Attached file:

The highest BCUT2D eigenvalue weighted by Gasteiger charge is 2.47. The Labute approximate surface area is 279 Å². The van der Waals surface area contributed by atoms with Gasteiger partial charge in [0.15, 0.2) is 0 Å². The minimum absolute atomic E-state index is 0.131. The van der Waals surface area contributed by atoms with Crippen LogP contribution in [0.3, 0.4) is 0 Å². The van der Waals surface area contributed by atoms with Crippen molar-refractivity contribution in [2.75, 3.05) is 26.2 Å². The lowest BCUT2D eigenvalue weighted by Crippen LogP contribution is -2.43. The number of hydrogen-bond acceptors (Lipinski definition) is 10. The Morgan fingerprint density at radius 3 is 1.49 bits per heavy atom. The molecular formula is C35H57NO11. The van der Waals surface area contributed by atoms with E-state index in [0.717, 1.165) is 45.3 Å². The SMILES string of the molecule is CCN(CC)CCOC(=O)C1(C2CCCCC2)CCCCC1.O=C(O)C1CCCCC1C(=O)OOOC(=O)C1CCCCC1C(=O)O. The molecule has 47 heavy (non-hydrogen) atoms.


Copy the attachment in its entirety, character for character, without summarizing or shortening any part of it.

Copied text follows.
The highest BCUT2D eigenvalue weighted by Gasteiger charge is 2.47. The Labute approximate surface area is 279 Å². The van der Waals surface area contributed by atoms with Gasteiger partial charge in [0.15, 0.2) is 0 Å². The minimum absolute atomic E-state index is 0.131. The van der Waals surface area contributed by atoms with Crippen LogP contribution in [0.3, 0.4) is 0 Å². The van der Waals surface area contributed by atoms with Crippen molar-refractivity contribution in [2.75, 3.05) is 26.2 Å². The lowest BCUT2D eigenvalue weighted by Crippen LogP contribution is -2.43. The number of hydrogen-bond acceptors (Lipinski definition) is 10. The Morgan fingerprint density at radius 3 is 1.49 bits per heavy atom. The molecular formula is C35H57NO11. The van der Waals surface area contributed by atoms with E-state index in [0.717, 1.165) is 45.3 Å². The SMILES string of the molecule is CCN(CC)CCOC(=O)C1(C2CCCCC2)CCCCC1.O=C(O)C1CCCCC1C(=O)OOOC(=O)C1CCCCC1C(=O)O. The molecule has 47 heavy (non-hydrogen) atoms.